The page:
He was a minister and had pretty good theology. We witness Christ in the midst of the evil. Christ is present to hold peoples hands and to present love through others. You may have seen on the news the story of the father and son that used their bodies to shield the young girls in front of them from the gun fire in Las Vegas. The father gave up his life to protect people he did not even know and his son was shot in the arm. This is a visible sign of Christ at work in our lives and working through humanity.

The grace of God comes to us in mysterious ways. The grace of God knows no boundaries and can even turn those that envelop evil towards a love that forgives through Jesus Christ. While this may be hard for us to understand in our time and place, the kingdom of God will eventually be revealed to all.

Let us pray. . . . Forgiving and gracious God, may you continue to walk with us in the brokenness of this world. May your church on earth be a beacon of light for those that seek hope. May we strive everyday to walk with our sisters and brothers in our differences and rejoice in the promise of your kingdom to come. Amen.

 

Authority, What is it Good For?

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October 1, 2017

Who among us, would love to sit down with Jesus and ask him some questions? I am sure that we can all think of some questions to ask.

Would they be much different than the question that was asked by the priests and the elders, “By what authority are you doing these things, and who gave you this authority?”

Several years ago Dr. Phil was being interviewed on television. One question asked, was “if you could interview anyone in the world, past or present, who would it be?” Dr. Phil replied, without hesitation, “Jesus Christ. I would like to have a conversation with him about the meaning of life.” If he had read today’s gospel, I wonder if Dr. Phil would still want to interview Jesus. For one thing, Jesus would not be a good interview. Time and time again, we read of his encounters in the gospels with those questioning him, and it is always turned back to those doing the questioning. Jesus would quickly turn the tables. Perhaps even literally, as he did in the Temple.

Dr. Phil would be sorry that he even posed this question to Jesus. After being turned upside down and inside out, Jesus would be encouraging him to sell everything he owned, give the money to the poor, and to follow him.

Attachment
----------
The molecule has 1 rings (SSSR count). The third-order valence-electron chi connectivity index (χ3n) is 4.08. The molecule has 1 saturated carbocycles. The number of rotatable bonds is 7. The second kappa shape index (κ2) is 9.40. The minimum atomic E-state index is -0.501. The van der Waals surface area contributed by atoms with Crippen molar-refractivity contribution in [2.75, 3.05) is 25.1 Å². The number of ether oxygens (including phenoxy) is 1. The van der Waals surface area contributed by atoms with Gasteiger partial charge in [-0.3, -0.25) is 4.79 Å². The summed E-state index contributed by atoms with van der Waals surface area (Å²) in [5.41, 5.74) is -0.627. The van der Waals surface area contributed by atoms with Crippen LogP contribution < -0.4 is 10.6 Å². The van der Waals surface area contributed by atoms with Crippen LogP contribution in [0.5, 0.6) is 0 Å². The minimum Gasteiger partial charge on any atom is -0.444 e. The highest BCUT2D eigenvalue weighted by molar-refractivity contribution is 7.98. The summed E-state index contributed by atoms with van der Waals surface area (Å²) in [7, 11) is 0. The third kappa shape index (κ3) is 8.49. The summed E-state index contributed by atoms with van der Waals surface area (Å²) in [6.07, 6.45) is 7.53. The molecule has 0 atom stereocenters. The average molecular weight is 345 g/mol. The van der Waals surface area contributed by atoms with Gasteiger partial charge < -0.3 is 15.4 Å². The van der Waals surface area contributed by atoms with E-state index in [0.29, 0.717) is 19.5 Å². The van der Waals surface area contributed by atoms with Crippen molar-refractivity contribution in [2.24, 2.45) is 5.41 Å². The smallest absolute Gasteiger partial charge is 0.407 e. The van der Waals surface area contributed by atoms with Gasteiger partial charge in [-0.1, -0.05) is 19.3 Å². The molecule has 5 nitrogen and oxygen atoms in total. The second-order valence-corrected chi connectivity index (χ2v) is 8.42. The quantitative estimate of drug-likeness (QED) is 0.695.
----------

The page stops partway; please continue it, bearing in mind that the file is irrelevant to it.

So, who is ready to interview Jesus?

There is clearly a difference in opinion from the chief priests and elders that have shown up in the Temple and what Jesus is teaching to those that are gathered to listen. Those listening to Jesus are eager to learn what he has to say and how that can affect their lives not only in the present, but also in the time to come.

The chief priests and elders are the ones that are accustomed to having the authority. People come to them to answer the questions and to solve the problems that come up in 1st century Jerusalem. The people, for the most part, have been complacent. Yes, you do have the occasional radical teacher that gets up and attempts to stir up trouble.

Jesus is different. The chief priests and the elders sense this, yet do not want to admit it. They know the answers to the questions that they are asking. They just do not want to hear them. They are being called out in front of everyone and this is not what they were expecting. They thought that they could quickly shut Jesus down. However, Jesus is different. His authority does not come from any human entity, and this is what they fear, and to some extent, already know deep in their hearts. They sense the authority that Jesus speaks with and are wondering where that leaves them.

Jesus is turning everything upside down and inside out.

Two thousand years later, we are not much different. We place ourselves in the same situations as the chief priests and elders. We question those areas in our lives that we do not like and when the answer is too hard for us to bear we either ignore it or try to make up excuses for our actions.

We struggle with authority today. Of course there are those that are in positions that naturally have authority assigned to them. Our elected officials are one example of this. In the business world, people are hired or placed into positions of authority as well. While it makes me uncomfortable, I know that pastors even hold a position of authority. In all of these positions, there is a difference between the actual authority that someone has and the authority that is perceived. This perceived authority can flow both ways.